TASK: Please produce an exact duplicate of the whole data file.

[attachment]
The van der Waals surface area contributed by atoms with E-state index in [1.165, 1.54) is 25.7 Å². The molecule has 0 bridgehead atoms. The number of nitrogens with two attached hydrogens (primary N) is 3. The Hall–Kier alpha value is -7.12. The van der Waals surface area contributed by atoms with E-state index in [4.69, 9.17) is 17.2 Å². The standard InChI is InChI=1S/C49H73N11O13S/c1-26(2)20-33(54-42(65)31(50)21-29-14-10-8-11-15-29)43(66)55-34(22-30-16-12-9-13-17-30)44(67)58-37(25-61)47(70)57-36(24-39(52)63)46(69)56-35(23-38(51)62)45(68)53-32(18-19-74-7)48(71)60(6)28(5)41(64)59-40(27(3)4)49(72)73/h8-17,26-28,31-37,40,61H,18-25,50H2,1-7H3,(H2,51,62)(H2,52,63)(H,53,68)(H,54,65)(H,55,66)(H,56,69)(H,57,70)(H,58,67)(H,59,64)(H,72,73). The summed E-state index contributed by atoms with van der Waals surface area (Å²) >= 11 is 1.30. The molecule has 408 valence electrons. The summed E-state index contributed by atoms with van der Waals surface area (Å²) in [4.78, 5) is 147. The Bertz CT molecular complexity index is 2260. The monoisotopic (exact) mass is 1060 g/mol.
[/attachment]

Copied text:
The van der Waals surface area contributed by atoms with E-state index in [1.165, 1.54) is 25.7 Å². The molecule has 0 bridgehead atoms. The number of nitrogens with two attached hydrogens (primary N) is 3. The Hall–Kier alpha value is -7.12. The van der Waals surface area contributed by atoms with E-state index in [4.69, 9.17) is 17.2 Å². The standard InChI is InChI=1S/C49H73N11O13S/c1-26(2)20-33(54-42(65)31(50)21-29-14-10-8-11-15-29)43(66)55-34(22-30-16-12-9-13-17-30)44(67)58-37(25-61)47(70)57-36(24-39(52)63)46(69)56-35(23-38(51)62)45(68)53-32(18-19-74-7)48(71)60(6)28(5)41(64)59-40(27(3)4)49(72)73/h8-17,26-28,31-37,40,61H,18-25,50H2,1-7H3,(H2,51,62)(H2,52,63)(H,53,68)(H,54,65)(H,55,66)(H,56,69)(H,57,70)(H,58,67)(H,59,64)(H,72,73). The summed E-state index contributed by atoms with van der Waals surface area (Å²) >= 11 is 1.30. The molecule has 408 valence electrons. The summed E-state index contributed by atoms with van der Waals surface area (Å²) in [4.78, 5) is 147. The Bertz CT molecular complexity index is 2260. The monoisotopic (exact) mass is 1060 g/mol.